"I started to get off on the control aspect of it, much like I had with my bulimia," she says. "I was restricting myself, while in actuality I was feeling really euphoric because I was eating next to nothing. I started bingeing, buying meat products and eating them in my car, and then puking again. As long as I was puking up the non-vegan products I wasn't cheating on my new diet."
Within the online vegan community, there's a palpable bristling when eating disorders are mentioned. It's understandable, given that vegans frequently have to fend off comments about faddy eating, have their motives constantly poked at and get asked outright, as I have, by older family members or sceptical friends whether you have an eating problem, while smashing a huge plate of potatoes. For years, weight loss was at the back of most vegans' minds when they made the change, and veganism's association with the dangerous "clean eating" trend is something I pushed back against in a VICE piece in 2016, outlining how much beige vegan junk food and carbs I – and many other vegans – eat continually.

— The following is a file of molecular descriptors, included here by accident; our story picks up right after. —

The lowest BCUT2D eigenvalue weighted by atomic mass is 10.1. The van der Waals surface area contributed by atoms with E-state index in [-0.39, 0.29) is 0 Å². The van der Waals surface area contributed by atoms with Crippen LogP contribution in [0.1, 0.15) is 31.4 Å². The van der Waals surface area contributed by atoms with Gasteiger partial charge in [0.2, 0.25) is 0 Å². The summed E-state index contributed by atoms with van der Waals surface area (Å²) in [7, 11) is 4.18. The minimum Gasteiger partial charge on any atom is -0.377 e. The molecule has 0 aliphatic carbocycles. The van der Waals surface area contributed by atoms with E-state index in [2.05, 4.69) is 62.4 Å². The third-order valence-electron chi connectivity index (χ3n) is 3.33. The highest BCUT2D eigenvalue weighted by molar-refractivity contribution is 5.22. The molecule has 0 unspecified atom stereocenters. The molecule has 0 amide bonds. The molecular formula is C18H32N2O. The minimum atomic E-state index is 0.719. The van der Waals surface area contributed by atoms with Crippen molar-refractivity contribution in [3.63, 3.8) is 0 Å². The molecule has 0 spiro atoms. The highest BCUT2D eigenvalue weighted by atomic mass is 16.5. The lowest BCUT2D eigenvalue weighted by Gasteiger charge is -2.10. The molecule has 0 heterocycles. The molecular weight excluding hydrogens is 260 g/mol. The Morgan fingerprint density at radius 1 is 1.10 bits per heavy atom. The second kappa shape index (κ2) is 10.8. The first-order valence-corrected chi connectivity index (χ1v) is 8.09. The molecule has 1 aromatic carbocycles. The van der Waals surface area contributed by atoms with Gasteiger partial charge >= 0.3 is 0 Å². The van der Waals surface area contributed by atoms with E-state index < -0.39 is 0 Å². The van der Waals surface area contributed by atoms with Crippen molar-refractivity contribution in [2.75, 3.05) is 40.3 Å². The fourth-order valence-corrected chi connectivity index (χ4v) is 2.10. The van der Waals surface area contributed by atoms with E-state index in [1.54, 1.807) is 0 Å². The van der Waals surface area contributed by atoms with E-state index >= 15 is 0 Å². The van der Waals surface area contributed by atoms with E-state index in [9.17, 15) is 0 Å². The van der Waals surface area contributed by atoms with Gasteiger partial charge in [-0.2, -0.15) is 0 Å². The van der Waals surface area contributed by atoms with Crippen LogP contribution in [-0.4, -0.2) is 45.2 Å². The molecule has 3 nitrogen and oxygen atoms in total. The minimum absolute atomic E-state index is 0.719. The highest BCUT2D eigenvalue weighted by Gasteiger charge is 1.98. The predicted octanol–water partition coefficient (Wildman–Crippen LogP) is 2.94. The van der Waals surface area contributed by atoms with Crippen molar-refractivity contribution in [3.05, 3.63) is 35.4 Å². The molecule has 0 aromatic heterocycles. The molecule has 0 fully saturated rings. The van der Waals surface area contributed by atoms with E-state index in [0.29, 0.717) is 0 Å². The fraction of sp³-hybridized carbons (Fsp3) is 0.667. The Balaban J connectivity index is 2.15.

Except veganism doesn't exist in its own weird separatist bubble, as it once did. Society has never been more obsessed with food. The first time I learnt about veganism in-depth was after a friend recommended a book called Skinny Bitch, a hard-talking diet book that essentially tells you if you're vegan and cut out sugar, caffeine and so on, you will be skinny forever. If you search the vegan hashtag on Instagram it's mostly endless rows of skinny, toned bodies and photos of fruit and veg.
These days, people clearly are coming to veganism to lose weight; it would be naive to discredit that fact. And while losing weight and disordered eating are two very, very different things that can never be conflated, in the fight to dissociate from "clean eating" and spread an ethical message, vegans like myself risk forgetting that disordered eating can exist alongside veganism.